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Former Cambridge businessman sentenced for selling dangerous toys

Ex-Cambridge businessman sentenced for selling dangerous and fake toys
Ex-Cambridge businessman sentenced for selling dangerous and fake toys

Kwun Ho Chan sold toys which contained chemicals over the legal limit

A former Cambridge businessman has been given a six month suspended prison sentence for selling dangerous toys.

Kwun Ho Chan, 28, of Wensleydale Street, Hartlepool, previously of Apthorpe Way, Cambridge was handed a six month prison sentence suspended for two years at Cambridge Crown Court on January 16.

He pleaded guilty to 12 charges relating to counterfeit toys and 13 toy safety failure offences.

Seven charges were for failure of REACH regulations as the toys contained high levels of phthalates and another two charges for easy access to button batteries.

Other charges included one for inadequate warning, one soft toy inappropriate for children under three, one toy with excess quantities of tin and one toy which had no product origin information.

Cambridgeshire and Peterborough’s head of trading standards, Peter Gell, said: “This has been a lengthy investigation as Chan used so many trading names and accounts to hide behind online.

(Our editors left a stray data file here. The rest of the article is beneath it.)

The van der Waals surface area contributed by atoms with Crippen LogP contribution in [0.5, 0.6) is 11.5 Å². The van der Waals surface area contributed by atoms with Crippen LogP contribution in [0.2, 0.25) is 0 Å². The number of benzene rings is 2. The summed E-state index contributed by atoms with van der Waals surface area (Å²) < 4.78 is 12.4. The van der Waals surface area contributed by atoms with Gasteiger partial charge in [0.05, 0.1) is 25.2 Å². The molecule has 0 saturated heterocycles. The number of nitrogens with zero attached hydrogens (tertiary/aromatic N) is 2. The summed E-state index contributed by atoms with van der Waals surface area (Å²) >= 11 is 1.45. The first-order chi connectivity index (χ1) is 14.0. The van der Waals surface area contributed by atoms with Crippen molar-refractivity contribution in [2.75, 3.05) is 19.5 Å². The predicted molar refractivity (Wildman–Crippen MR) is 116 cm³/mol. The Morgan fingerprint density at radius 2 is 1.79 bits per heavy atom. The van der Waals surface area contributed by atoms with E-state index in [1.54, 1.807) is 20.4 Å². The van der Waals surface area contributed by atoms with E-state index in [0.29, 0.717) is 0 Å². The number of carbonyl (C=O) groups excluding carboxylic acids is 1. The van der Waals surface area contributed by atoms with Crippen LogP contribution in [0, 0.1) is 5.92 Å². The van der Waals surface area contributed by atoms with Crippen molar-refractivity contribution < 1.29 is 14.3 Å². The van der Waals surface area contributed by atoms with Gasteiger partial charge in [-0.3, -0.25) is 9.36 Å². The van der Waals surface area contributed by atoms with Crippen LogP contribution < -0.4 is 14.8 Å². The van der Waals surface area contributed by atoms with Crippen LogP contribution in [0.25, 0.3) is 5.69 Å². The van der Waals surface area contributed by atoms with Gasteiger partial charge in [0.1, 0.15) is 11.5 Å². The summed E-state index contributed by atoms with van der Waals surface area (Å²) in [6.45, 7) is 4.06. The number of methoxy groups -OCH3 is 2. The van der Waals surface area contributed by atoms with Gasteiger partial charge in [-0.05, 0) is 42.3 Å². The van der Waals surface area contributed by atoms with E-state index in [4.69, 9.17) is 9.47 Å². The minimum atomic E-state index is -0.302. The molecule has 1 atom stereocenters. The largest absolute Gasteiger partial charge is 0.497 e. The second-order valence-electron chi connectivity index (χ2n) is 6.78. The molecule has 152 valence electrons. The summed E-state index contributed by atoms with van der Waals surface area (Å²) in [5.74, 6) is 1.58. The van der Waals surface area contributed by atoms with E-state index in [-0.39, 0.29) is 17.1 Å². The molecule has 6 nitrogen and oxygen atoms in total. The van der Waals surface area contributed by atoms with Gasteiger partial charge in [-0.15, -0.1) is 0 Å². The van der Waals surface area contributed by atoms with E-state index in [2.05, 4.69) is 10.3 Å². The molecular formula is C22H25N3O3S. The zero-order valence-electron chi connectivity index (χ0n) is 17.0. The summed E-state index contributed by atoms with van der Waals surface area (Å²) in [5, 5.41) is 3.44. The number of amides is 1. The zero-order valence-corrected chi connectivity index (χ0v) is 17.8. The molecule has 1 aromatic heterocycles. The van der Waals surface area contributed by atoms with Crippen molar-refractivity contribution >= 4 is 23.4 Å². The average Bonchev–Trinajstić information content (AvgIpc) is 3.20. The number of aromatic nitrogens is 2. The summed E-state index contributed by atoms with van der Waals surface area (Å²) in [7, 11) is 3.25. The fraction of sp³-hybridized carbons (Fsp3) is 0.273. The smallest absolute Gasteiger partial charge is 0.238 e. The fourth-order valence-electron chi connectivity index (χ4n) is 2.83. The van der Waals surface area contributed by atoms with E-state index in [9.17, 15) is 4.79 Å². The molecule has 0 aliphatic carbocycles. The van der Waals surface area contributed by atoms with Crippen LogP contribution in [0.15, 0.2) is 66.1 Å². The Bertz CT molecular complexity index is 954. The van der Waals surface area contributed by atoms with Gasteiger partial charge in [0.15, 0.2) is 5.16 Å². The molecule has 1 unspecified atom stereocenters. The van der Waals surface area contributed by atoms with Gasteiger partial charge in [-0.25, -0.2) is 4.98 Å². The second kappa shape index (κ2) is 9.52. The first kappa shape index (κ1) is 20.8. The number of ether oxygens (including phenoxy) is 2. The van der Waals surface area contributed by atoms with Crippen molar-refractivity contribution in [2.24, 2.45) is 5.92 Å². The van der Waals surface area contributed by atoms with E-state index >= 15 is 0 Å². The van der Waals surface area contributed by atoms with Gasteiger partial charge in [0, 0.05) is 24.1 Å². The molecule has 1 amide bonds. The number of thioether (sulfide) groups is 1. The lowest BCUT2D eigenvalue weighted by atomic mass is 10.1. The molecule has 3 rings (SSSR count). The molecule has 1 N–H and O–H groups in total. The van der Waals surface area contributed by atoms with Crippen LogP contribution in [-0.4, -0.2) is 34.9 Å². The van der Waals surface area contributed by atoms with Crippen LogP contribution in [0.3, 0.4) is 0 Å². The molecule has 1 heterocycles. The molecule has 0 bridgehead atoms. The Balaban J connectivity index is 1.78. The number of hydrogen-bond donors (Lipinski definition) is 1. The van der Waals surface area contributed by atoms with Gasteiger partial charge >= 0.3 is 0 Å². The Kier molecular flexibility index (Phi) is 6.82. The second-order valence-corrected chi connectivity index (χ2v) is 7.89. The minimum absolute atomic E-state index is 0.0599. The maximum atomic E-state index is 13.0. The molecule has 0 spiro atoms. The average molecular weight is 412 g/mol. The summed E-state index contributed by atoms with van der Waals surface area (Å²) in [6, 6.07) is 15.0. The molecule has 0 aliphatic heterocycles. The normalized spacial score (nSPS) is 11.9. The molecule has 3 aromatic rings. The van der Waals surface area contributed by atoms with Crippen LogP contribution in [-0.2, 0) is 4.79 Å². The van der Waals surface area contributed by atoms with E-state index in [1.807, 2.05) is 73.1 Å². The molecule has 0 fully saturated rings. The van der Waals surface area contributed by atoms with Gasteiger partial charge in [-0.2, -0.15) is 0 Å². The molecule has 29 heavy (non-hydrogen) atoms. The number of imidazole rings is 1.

“Ultimately, he knew that the goods he was selling were fake and potentially dangerous as he was given notice by the Port Authorities. He did nothing to recall the goods he sold once he was presented with the evidence that they were unsafe.

“The Big Hero 6 figure was found to be more than 200 times over the legal limit with the amount of phthalate, which are industrial chemicals, known to be toxic if ingested.

“The team has worked closely with trademark representatives on this investigation and the National Trading Standards eCrime Team without their help we wouldn’t have been able to bring this case to fruition, their support is really important.

“This criminal behaviour impacts legitimate businesses who pay their taxes and work hard to ensure they are selling safe and legitimate toys.”

Chan, director of K & B Station Ltd, failed to work with several port authorities about unsafe or incorrectly labelled toys.

The charges related to toys which included Disney’s Frozen, Secret Life of Pets, Despicable Me, Paw Patrol, Pokémon, Hello Kitty, Arsenal, Peppa Pig, Angry Birds and Big Hero 6.

In October 2016, the selling name ‘Kingbox Station’ was identified on eBay after a ‘Frozen’ doll was purchased and infringed copyright. A search was carried out at his home address and more than 5,000 counterfeit and potentially unsafe toys were seized.

Chan was given 250 hours community service, disqualified as a director for two years and all counterfeit and unsafe goods were ordered to be forfeited and destroyed. He was also charged with money laundering under the Proceeds of Crime Act, which will remain on file.


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